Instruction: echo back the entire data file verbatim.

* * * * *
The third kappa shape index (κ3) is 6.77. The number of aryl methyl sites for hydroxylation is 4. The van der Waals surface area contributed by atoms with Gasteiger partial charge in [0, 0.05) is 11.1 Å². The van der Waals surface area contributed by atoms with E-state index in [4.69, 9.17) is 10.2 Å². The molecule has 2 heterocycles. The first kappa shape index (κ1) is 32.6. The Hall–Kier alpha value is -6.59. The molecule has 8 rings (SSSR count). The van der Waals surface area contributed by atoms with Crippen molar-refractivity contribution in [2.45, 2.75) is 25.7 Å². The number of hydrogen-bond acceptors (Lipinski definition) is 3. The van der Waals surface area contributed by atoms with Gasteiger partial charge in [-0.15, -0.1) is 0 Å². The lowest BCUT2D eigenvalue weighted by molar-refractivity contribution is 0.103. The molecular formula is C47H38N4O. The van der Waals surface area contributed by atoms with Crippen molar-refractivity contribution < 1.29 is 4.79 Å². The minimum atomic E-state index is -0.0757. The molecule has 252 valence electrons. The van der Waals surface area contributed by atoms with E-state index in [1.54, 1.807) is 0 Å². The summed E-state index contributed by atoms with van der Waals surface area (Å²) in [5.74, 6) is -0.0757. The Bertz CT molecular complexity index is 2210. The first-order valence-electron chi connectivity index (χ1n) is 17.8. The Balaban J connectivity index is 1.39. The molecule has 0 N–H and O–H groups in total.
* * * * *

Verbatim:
The third kappa shape index (κ3) is 6.77. The number of aryl methyl sites for hydroxylation is 4. The van der Waals surface area contributed by atoms with Gasteiger partial charge in [0, 0.05) is 11.1 Å². The van der Waals surface area contributed by atoms with E-state index in [4.69, 9.17) is 10.2 Å². The molecule has 2 heterocycles. The first kappa shape index (κ1) is 32.6. The Hall–Kier alpha value is -6.59. The molecule has 8 rings (SSSR count). The van der Waals surface area contributed by atoms with Crippen molar-refractivity contribution in [2.45, 2.75) is 25.7 Å². The number of hydrogen-bond acceptors (Lipinski definition) is 3. The van der Waals surface area contributed by atoms with Gasteiger partial charge in [-0.15, -0.1) is 0 Å². The lowest BCUT2D eigenvalue weighted by molar-refractivity contribution is 0.103. The molecular formula is C47H38N4O. The van der Waals surface area contributed by atoms with Crippen molar-refractivity contribution < 1.29 is 4.79 Å². The minimum atomic E-state index is -0.0757. The molecule has 252 valence electrons. The van der Waals surface area contributed by atoms with E-state index in [1.54, 1.807) is 0 Å². The summed E-state index contributed by atoms with van der Waals surface area (Å²) in [5.74, 6) is -0.0757. The Bertz CT molecular complexity index is 2210. The first-order valence-electron chi connectivity index (χ1n) is 17.8. The Balaban J connectivity index is 1.39. The molecule has 0 N–H and O–H groups in total.